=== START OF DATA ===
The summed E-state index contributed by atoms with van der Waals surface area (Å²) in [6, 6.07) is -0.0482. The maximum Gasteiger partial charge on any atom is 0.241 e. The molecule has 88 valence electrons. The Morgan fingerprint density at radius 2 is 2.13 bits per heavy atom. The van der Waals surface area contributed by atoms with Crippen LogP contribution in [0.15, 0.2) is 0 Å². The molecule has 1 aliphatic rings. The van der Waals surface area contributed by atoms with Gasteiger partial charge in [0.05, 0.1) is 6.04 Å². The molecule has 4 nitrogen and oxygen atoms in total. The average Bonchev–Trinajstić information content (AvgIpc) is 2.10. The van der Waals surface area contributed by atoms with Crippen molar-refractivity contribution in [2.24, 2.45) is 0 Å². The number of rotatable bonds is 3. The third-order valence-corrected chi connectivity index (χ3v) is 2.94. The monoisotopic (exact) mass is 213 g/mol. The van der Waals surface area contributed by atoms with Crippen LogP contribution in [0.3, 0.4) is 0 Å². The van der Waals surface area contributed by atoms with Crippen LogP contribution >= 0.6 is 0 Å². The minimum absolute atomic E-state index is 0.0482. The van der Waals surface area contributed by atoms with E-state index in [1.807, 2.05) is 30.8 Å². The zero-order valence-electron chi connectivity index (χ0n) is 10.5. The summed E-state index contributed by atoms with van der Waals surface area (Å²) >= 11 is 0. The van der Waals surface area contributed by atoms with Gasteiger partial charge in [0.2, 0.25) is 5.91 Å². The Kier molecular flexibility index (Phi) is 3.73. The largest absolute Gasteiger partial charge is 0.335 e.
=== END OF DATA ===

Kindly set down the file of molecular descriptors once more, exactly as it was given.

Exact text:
The summed E-state index contributed by atoms with van der Waals surface area (Å²) in [6, 6.07) is -0.0482. The maximum Gasteiger partial charge on any atom is 0.241 e. The molecule has 88 valence electrons. The Morgan fingerprint density at radius 2 is 2.13 bits per heavy atom. The van der Waals surface area contributed by atoms with Crippen LogP contribution in [0.15, 0.2) is 0 Å². The molecule has 1 aliphatic rings. The van der Waals surface area contributed by atoms with Gasteiger partial charge in [0.05, 0.1) is 6.04 Å². The molecule has 4 nitrogen and oxygen atoms in total. The average Bonchev–Trinajstić information content (AvgIpc) is 2.10. The van der Waals surface area contributed by atoms with Crippen molar-refractivity contribution in [2.24, 2.45) is 0 Å². The number of rotatable bonds is 3. The third-order valence-corrected chi connectivity index (χ3v) is 2.94. The monoisotopic (exact) mass is 213 g/mol. The van der Waals surface area contributed by atoms with Crippen LogP contribution in [0.3, 0.4) is 0 Å². The van der Waals surface area contributed by atoms with Crippen LogP contribution >= 0.6 is 0 Å². The minimum absolute atomic E-state index is 0.0482. The van der Waals surface area contributed by atoms with E-state index in [1.807, 2.05) is 30.8 Å². The zero-order valence-electron chi connectivity index (χ0n) is 10.5. The summed E-state index contributed by atoms with van der Waals surface area (Å²) >= 11 is 0. The van der Waals surface area contributed by atoms with Gasteiger partial charge in [0.2, 0.25) is 5.91 Å². The Kier molecular flexibility index (Phi) is 3.73. The largest absolute Gasteiger partial charge is 0.335 e.